Seeing the perfect bubble burst, right in front of my eyes, was disheartening -- everything that seemed right and good was falling apart and I did not know how to come to terms with that. It got to a point where I would avoid my friends -- the same friends I used to spend almost every hour with. When we went out, I would go, but almost always just not enjoy myself and come home early. Even when I was with them, I sometimes felt lonely or out of place. There were times when I did not even know who to trust or who to go to for anything.
There were nights I would just come home and cry about it. I was so disappointed seeing the mistakes that everyone was making. I, too, was a very large part of this. By no means am I excusing myself from everything. I made my share of mistakes that certainly contributed to the bubble bursting.
When graduation time came about, the thing that bothered me the most was that I was not miserable leaving. I was not sad saying goodbye to everyone.
When I used to think about graduation months ago, I always had this vision of a very sad scene and of me being depressed that I was leaving college.When my friends and I would talk, they all guessed that I would be among the ones who would cry the most. I did not deny it -- I was that in love with my friends; I could not imagine not being with them. When the actual time came about, I was almost relieved to get away. It was awful -- I was consumed with guilt that I felt that way and was so angry with myself for feeling that way.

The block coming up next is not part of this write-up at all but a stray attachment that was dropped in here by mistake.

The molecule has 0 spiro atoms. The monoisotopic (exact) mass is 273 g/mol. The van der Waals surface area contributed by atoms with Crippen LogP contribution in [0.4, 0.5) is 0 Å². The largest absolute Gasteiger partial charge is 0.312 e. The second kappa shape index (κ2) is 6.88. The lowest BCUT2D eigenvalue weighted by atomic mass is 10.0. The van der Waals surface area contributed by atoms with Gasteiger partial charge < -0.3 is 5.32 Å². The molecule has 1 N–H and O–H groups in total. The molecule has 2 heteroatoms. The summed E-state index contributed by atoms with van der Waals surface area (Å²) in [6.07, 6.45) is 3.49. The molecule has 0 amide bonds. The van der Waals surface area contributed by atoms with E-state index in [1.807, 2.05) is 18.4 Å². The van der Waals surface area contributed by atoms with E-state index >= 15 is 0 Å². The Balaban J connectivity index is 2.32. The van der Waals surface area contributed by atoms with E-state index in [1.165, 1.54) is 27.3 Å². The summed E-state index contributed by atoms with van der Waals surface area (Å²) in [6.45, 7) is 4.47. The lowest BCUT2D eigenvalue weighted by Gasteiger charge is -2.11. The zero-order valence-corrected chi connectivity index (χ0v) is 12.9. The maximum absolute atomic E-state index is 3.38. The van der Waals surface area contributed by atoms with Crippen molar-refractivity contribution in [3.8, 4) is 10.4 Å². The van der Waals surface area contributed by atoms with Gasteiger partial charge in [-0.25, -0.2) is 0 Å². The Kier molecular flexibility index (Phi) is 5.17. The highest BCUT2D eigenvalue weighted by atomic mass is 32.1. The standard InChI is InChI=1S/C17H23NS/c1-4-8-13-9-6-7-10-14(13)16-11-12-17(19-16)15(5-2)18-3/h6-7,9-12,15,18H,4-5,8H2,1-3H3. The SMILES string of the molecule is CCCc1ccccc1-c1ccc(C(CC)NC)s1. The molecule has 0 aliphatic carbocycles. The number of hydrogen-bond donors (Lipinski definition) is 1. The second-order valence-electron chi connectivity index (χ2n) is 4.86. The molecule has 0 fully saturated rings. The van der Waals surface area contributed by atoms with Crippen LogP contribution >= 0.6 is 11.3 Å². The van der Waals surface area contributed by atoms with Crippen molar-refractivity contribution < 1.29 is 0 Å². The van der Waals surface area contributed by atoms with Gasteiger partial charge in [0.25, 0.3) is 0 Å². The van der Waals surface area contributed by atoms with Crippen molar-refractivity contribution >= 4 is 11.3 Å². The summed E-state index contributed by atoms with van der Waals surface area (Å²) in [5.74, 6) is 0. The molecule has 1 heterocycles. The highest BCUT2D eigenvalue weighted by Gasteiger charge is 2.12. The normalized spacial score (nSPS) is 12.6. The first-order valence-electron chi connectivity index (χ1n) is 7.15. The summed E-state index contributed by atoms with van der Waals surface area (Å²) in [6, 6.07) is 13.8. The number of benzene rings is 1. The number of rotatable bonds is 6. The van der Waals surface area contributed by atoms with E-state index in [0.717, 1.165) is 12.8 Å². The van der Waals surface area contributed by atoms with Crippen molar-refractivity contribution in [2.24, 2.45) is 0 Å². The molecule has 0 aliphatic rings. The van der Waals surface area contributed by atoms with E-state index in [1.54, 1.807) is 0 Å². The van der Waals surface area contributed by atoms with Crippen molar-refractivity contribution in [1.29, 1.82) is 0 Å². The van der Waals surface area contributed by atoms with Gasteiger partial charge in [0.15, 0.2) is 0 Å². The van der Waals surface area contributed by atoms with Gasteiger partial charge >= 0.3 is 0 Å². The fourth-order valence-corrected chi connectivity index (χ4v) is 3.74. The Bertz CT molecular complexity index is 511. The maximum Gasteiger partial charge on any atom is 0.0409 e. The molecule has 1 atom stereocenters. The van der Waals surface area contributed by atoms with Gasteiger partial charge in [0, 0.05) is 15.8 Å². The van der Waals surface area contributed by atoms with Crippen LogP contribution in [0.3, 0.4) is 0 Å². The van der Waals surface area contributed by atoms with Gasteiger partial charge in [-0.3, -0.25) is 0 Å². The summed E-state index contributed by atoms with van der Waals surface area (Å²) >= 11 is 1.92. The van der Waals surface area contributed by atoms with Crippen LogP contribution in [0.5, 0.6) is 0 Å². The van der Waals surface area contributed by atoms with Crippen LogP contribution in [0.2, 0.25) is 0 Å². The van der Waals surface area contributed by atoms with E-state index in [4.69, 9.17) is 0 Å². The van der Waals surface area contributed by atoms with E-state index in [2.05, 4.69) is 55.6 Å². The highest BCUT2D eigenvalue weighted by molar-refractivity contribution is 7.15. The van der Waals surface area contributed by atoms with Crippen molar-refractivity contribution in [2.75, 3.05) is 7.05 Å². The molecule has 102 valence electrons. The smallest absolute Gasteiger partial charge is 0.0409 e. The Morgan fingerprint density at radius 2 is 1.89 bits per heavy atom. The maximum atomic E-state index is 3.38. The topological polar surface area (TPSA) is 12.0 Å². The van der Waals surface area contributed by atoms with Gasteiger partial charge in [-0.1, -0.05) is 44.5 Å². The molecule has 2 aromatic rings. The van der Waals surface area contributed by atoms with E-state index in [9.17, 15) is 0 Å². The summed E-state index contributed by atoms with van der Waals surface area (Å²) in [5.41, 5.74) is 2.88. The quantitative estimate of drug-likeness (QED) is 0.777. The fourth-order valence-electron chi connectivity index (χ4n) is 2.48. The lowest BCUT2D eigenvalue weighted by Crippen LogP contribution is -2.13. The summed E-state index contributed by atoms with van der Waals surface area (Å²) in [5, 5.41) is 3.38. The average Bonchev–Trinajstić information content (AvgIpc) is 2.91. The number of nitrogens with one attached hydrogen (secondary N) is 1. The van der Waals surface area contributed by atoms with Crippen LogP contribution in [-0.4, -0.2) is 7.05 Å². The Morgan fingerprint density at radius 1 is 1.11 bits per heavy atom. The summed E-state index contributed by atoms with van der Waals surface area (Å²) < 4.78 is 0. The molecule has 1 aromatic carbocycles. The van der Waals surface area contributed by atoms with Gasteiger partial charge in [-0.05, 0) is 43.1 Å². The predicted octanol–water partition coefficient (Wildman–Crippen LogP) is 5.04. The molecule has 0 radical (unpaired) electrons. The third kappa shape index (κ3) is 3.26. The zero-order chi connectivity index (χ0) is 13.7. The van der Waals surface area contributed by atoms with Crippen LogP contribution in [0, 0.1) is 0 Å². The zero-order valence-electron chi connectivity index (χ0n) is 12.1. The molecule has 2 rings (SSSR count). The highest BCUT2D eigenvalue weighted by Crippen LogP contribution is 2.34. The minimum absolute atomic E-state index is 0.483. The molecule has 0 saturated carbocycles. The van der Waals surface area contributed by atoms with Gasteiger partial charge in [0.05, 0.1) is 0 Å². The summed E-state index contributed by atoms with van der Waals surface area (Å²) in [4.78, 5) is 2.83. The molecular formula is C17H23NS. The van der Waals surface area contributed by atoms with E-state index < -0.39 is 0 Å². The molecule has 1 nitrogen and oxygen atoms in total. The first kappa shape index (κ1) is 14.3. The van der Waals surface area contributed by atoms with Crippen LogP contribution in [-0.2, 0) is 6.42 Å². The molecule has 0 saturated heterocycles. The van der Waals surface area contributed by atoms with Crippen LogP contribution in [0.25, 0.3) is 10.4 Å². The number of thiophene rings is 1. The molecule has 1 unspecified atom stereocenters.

Today, after having some time away from everyone, I have really made it a point to think through everything and reflect on what happened -- from when the bubble first burst to the sticky mess it created after. I realise now that the biggest mistake we all made as friends was not the things we did wrong, as odd as that might sound. In the end, we are all human and we all mistakes. Whether that is out of ignorance, emotion, misguidance or immaturity, we all do it. On the contrary, our biggest mistake was that when the people we cared for made those blunders, we abandoned them.
What used to frustrate me the most, while the bubble was bursting, was the things my friends were doing wrong (or at least, what I perceived as wrong). I realise now how mistaken I was to think and feel that way.
I have learned the hard way, after some time and after seeing multiple relationships fall apart, that the point of friendship is to be there for one another. It is wrong to abandon someone because they make a mistake -- the same way it is wrong for any parent to abandon a child when he or she commits a fault. On the contrary, a parent is supposed to guide his or her child in the right decision. That, too, is what friendship should be about.